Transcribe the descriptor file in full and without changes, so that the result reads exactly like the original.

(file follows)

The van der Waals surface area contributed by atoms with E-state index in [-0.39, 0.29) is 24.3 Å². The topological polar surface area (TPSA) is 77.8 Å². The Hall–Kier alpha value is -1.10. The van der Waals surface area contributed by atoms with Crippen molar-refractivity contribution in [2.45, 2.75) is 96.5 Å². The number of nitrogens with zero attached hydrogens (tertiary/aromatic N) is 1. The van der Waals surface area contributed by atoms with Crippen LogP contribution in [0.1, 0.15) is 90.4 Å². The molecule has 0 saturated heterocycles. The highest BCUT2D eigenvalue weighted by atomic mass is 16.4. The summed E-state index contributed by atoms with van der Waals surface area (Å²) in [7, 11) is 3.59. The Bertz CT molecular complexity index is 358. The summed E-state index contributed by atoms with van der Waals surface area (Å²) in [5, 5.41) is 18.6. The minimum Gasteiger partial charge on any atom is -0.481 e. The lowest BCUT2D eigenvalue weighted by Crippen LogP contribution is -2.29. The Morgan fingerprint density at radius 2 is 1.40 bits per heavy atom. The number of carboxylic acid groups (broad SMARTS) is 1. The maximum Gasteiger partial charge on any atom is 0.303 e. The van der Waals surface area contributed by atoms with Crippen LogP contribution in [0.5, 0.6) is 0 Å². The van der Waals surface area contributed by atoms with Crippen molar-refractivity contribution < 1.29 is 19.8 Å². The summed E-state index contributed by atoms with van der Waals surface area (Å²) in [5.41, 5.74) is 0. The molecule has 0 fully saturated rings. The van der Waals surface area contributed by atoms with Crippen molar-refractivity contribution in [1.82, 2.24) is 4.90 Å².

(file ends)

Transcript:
The van der Waals surface area contributed by atoms with E-state index in [-0.39, 0.29) is 24.3 Å². The topological polar surface area (TPSA) is 77.8 Å². The Hall–Kier alpha value is -1.10. The van der Waals surface area contributed by atoms with Crippen molar-refractivity contribution in [2.45, 2.75) is 96.5 Å². The number of nitrogens with zero attached hydrogens (tertiary/aromatic N) is 1. The van der Waals surface area contributed by atoms with Crippen LogP contribution in [0.1, 0.15) is 90.4 Å². The molecule has 0 saturated heterocycles. The highest BCUT2D eigenvalue weighted by atomic mass is 16.4. The summed E-state index contributed by atoms with van der Waals surface area (Å²) in [7, 11) is 3.59. The Bertz CT molecular complexity index is 358. The summed E-state index contributed by atoms with van der Waals surface area (Å²) in [5, 5.41) is 18.6. The minimum Gasteiger partial charge on any atom is -0.481 e. The lowest BCUT2D eigenvalue weighted by Crippen LogP contribution is -2.29. The Morgan fingerprint density at radius 2 is 1.40 bits per heavy atom. The number of carboxylic acid groups (broad SMARTS) is 1. The maximum Gasteiger partial charge on any atom is 0.303 e. The van der Waals surface area contributed by atoms with Crippen LogP contribution in [0.5, 0.6) is 0 Å². The van der Waals surface area contributed by atoms with Crippen molar-refractivity contribution < 1.29 is 19.8 Å². The summed E-state index contributed by atoms with van der Waals surface area (Å²) in [5.41, 5.74) is 0. The molecule has 0 fully saturated rings. The van der Waals surface area contributed by atoms with Crippen molar-refractivity contribution in [1.82, 2.24) is 4.90 Å².